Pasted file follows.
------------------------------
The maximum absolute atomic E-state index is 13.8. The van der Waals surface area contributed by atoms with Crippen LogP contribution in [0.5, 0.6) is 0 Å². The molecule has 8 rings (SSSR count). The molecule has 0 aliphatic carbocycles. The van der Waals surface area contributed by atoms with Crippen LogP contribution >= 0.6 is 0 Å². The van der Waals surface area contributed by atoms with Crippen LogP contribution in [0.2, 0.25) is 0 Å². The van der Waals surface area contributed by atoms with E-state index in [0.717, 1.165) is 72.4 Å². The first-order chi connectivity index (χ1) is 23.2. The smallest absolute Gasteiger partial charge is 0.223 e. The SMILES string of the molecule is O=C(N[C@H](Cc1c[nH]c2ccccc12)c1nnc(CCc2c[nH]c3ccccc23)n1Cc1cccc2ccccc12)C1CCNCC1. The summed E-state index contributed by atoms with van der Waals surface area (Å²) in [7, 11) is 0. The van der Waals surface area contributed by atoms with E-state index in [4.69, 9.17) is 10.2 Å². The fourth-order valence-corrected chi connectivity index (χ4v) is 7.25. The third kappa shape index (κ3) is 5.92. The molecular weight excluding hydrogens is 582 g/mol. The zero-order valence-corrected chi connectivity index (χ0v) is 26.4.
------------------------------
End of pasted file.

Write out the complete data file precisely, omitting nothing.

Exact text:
The maximum absolute atomic E-state index is 13.8. The van der Waals surface area contributed by atoms with Crippen LogP contribution in [0.5, 0.6) is 0 Å². The molecule has 8 rings (SSSR count). The molecule has 0 aliphatic carbocycles. The van der Waals surface area contributed by atoms with Crippen LogP contribution >= 0.6 is 0 Å². The van der Waals surface area contributed by atoms with Crippen LogP contribution in [0.2, 0.25) is 0 Å². The van der Waals surface area contributed by atoms with E-state index in [0.717, 1.165) is 72.4 Å². The first-order chi connectivity index (χ1) is 23.2. The smallest absolute Gasteiger partial charge is 0.223 e. The SMILES string of the molecule is O=C(N[C@H](Cc1c[nH]c2ccccc12)c1nnc(CCc2c[nH]c3ccccc23)n1Cc1cccc2ccccc12)C1CCNCC1. The summed E-state index contributed by atoms with van der Waals surface area (Å²) in [7, 11) is 0. The van der Waals surface area contributed by atoms with E-state index in [4.69, 9.17) is 10.2 Å². The fourth-order valence-corrected chi connectivity index (χ4v) is 7.25. The third kappa shape index (κ3) is 5.92. The molecular weight excluding hydrogens is 582 g/mol. The zero-order valence-corrected chi connectivity index (χ0v) is 26.4.